Six days were spent on campus preparing for all the research that would be performed in Costa Rica. It was decided that we would break up into five research groups to conduct the experiments at each station. We got up early Sunday morning to catch our flight out of Richmond at 7:30 AM, only to have a seven hour layover in Miami. After we explored either the beach or the airport to pass the time, we finally turned back our watches two hours and walked off the plane into the Costa Rican capital, San Jose. We all made it through customs with no problems and were greeted outside the airport by a mass of the native people taking pictures and shouting, “Need Taxi?” A bus soon carried us away into the heart of San Jose where we would spend one night at hotel la Amistad (Friendship) before going to the first biological station, Palo Verde.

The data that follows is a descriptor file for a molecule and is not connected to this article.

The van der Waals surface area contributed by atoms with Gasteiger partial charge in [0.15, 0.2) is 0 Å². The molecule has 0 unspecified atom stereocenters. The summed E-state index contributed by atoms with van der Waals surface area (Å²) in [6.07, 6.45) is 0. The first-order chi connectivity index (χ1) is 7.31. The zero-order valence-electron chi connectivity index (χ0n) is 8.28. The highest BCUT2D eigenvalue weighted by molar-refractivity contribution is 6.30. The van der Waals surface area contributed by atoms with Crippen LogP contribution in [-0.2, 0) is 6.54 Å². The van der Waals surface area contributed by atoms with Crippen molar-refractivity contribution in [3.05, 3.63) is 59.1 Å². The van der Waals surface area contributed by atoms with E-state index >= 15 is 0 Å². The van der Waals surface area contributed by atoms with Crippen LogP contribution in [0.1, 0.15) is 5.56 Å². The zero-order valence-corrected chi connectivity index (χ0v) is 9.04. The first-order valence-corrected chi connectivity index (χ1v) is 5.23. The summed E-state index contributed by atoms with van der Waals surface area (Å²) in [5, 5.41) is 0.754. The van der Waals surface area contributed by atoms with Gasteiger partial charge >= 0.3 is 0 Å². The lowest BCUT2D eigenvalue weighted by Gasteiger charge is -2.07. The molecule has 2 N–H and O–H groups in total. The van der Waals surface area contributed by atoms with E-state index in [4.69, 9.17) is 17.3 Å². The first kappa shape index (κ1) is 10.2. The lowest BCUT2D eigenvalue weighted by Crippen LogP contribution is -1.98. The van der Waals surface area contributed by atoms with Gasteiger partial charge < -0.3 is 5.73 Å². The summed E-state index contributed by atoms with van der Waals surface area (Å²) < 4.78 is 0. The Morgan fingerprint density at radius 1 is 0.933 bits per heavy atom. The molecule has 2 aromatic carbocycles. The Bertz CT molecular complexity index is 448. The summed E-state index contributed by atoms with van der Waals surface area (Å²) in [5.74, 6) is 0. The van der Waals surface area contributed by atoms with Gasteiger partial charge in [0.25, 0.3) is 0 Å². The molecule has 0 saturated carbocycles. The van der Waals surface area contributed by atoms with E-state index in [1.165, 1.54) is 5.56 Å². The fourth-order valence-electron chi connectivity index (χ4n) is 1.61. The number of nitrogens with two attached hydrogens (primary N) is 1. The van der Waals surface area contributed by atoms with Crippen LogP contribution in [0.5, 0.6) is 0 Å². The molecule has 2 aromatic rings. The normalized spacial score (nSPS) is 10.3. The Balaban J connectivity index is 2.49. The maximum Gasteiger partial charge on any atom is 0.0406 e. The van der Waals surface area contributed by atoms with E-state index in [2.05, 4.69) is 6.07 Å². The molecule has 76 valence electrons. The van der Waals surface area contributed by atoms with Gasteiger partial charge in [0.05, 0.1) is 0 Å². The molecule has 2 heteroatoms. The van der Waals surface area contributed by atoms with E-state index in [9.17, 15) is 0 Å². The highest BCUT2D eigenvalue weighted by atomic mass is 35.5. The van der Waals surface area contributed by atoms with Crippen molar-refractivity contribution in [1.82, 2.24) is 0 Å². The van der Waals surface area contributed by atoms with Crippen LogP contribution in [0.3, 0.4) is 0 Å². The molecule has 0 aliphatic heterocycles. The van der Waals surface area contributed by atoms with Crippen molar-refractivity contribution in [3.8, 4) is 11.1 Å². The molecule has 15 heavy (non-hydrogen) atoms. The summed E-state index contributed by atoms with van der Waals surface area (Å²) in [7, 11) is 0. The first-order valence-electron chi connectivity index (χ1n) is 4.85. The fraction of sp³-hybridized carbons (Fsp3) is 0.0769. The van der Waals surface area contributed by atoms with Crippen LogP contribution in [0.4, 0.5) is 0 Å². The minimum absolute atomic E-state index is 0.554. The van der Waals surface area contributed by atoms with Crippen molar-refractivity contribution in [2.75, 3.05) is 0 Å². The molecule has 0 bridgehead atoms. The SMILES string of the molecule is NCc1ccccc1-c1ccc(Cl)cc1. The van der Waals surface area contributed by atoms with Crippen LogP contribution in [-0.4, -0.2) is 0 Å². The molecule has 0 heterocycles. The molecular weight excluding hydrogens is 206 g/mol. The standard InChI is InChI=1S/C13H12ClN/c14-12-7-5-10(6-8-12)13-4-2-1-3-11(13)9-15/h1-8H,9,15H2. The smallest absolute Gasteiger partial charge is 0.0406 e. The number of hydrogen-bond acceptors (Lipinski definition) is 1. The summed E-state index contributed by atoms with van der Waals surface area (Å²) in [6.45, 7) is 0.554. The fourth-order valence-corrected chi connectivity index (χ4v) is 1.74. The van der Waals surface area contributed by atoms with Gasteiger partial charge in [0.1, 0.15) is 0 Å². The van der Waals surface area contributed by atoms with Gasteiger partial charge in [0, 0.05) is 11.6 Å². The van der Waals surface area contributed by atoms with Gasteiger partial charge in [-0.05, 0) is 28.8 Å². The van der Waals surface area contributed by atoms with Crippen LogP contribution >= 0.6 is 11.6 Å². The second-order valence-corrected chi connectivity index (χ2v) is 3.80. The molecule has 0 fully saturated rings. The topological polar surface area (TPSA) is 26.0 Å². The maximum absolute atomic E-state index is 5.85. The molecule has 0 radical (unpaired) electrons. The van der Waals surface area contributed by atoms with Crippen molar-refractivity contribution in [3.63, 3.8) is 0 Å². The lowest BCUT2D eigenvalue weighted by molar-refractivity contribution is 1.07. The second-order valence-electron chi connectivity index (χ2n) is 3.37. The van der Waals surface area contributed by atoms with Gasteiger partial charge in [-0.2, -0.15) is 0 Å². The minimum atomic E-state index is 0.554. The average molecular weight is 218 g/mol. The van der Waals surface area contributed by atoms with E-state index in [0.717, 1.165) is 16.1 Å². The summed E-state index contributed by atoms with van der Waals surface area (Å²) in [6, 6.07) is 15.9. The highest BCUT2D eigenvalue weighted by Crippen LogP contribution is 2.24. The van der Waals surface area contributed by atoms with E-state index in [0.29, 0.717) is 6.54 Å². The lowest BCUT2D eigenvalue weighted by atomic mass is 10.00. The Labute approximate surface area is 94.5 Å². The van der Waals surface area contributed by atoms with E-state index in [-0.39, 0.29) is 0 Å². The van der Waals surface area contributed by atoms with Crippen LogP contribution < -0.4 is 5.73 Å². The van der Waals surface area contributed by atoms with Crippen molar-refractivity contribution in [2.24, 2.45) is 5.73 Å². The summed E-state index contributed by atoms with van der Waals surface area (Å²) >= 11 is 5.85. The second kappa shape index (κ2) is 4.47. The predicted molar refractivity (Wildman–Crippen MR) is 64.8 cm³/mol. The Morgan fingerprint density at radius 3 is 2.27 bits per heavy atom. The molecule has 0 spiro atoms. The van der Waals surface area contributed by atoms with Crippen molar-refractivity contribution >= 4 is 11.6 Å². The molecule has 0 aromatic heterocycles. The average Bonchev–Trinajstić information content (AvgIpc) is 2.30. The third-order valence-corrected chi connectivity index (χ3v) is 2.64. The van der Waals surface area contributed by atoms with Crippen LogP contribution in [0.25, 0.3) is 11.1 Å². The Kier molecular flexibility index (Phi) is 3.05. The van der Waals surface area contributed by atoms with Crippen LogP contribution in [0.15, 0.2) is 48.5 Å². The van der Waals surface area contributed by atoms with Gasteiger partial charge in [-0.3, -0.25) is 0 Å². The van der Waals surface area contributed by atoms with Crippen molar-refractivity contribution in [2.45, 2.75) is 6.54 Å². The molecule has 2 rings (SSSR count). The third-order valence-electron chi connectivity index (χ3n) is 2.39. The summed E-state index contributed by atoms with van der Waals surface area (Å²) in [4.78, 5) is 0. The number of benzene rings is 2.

During the four hour bus ride to the first station, the change in vegetation became evident. Palo Verde is a dry forest located in the northern section of Costa Rica on the pacific coast. Driving up to the main gates, a collection of dragon flies and iguanas were present to greet us. Settling at this station for four nights, we were provided with three rooms containing two sets of bunk beds per room, a fan, and our own bathrooms with no hot water. We were also given mosquito nets that fortunately weren’t of much need. Besides having to check the beds for scorpions every night, the annoying insects that seemed to be immune to DEET, and the long hot afternoons, we were able to make Palo Verde home for the given time. The five research groups spent the days hiking the different trials in order to obtain information on our topics. On the second day we took a boat ride down a river that dumps into the Pacific. A large variety of wild life can be spotted if you have a good eye. The river is crocodile infested; one of the guys was able to touch one from the boat. Three guys and Professor Yaber were able to sample raw shrimp sprinkled with fresh lime juice, caught by the boatman in the middle of the ride. The last day was spent writing papers and we gave presentations of the research that night. To take a break from research before going to the next research station, we found ourselves on another four hour trip to the beaches of Manuel Antonio, still on the Pacific side. It began to rain a few hours after our arrival. We had already agreed to spend this night together as a group, and the rain didn?t spoil that adventure. The next morning the guys met with Dr. Y?er to go to the beach inside the National Park. To our entertainment, as if the beach itself wasn’t enough, the guys watched a Squirrel Monkey climb down out of a tree, steal a package of Oreo cookies off a young lady’s towel, climb back up the tree, and enjoy the creme center. Guess he never heard of the Honor Code. After basking in the sun all morning, the group returned to the bus for yet another four hour drive.